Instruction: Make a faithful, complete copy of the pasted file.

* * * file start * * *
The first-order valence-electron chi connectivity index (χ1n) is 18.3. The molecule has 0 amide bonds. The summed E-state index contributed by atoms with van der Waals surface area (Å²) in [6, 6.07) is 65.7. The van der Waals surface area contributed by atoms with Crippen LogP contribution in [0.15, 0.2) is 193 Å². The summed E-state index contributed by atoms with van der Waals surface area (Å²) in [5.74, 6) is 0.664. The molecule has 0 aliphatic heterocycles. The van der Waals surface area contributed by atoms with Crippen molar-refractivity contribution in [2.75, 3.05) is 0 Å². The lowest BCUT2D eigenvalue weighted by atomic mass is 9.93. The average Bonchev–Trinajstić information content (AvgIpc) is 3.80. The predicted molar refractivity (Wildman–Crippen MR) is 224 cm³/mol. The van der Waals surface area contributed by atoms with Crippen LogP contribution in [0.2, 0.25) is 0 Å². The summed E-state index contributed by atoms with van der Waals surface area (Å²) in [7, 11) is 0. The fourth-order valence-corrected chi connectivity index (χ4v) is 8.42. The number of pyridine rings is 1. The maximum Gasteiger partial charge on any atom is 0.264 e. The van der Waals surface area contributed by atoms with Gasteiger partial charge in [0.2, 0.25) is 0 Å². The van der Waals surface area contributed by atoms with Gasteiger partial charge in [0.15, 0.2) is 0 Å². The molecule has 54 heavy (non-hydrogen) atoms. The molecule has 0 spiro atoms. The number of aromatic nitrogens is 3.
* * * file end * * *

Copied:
The first-order valence-electron chi connectivity index (χ1n) is 18.3. The molecule has 0 amide bonds. The summed E-state index contributed by atoms with van der Waals surface area (Å²) in [6, 6.07) is 65.7. The van der Waals surface area contributed by atoms with Crippen LogP contribution in [0.15, 0.2) is 193 Å². The summed E-state index contributed by atoms with van der Waals surface area (Å²) in [5.74, 6) is 0.664. The molecule has 0 aliphatic heterocycles. The van der Waals surface area contributed by atoms with Crippen molar-refractivity contribution in [2.75, 3.05) is 0 Å². The lowest BCUT2D eigenvalue weighted by atomic mass is 9.93. The average Bonchev–Trinajstić information content (AvgIpc) is 3.80. The predicted molar refractivity (Wildman–Crippen MR) is 224 cm³/mol. The van der Waals surface area contributed by atoms with Crippen LogP contribution in [0.2, 0.25) is 0 Å². The summed E-state index contributed by atoms with van der Waals surface area (Å²) in [7, 11) is 0. The fourth-order valence-corrected chi connectivity index (χ4v) is 8.42. The number of pyridine rings is 1. The maximum Gasteiger partial charge on any atom is 0.264 e. The van der Waals surface area contributed by atoms with Gasteiger partial charge in [0.2, 0.25) is 0 Å². The van der Waals surface area contributed by atoms with Gasteiger partial charge in [0.15, 0.2) is 0 Å². The molecule has 54 heavy (non-hydrogen) atoms. The molecule has 0 spiro atoms. The number of aromatic nitrogens is 3.